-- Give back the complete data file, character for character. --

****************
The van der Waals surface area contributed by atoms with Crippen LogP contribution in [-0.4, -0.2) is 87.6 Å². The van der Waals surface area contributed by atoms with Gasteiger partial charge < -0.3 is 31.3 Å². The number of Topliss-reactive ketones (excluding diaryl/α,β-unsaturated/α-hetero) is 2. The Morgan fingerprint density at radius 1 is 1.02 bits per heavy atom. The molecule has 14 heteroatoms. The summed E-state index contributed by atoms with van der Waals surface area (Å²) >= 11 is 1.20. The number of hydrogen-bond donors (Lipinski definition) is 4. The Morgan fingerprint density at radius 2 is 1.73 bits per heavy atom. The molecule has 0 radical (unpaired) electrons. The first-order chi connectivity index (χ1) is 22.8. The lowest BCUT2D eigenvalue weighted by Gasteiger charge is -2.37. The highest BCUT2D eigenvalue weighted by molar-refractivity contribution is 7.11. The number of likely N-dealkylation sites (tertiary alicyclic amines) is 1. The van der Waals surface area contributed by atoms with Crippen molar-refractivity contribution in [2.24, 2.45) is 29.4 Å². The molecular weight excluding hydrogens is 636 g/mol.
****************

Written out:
The van der Waals surface area contributed by atoms with Crippen LogP contribution in [-0.4, -0.2) is 87.6 Å². The van der Waals surface area contributed by atoms with Gasteiger partial charge < -0.3 is 31.3 Å². The number of Topliss-reactive ketones (excluding diaryl/α,β-unsaturated/α-hetero) is 2. The Morgan fingerprint density at radius 1 is 1.02 bits per heavy atom. The molecule has 14 heteroatoms. The summed E-state index contributed by atoms with van der Waals surface area (Å²) >= 11 is 1.20. The number of hydrogen-bond donors (Lipinski definition) is 4. The Morgan fingerprint density at radius 2 is 1.73 bits per heavy atom. The molecule has 0 radical (unpaired) electrons. The first-order chi connectivity index (χ1) is 22.8. The lowest BCUT2D eigenvalue weighted by Gasteiger charge is -2.37. The highest BCUT2D eigenvalue weighted by molar-refractivity contribution is 7.11. The number of likely N-dealkylation sites (tertiary alicyclic amines) is 1. The van der Waals surface area contributed by atoms with Crippen molar-refractivity contribution in [2.24, 2.45) is 29.4 Å². The molecular weight excluding hydrogens is 636 g/mol.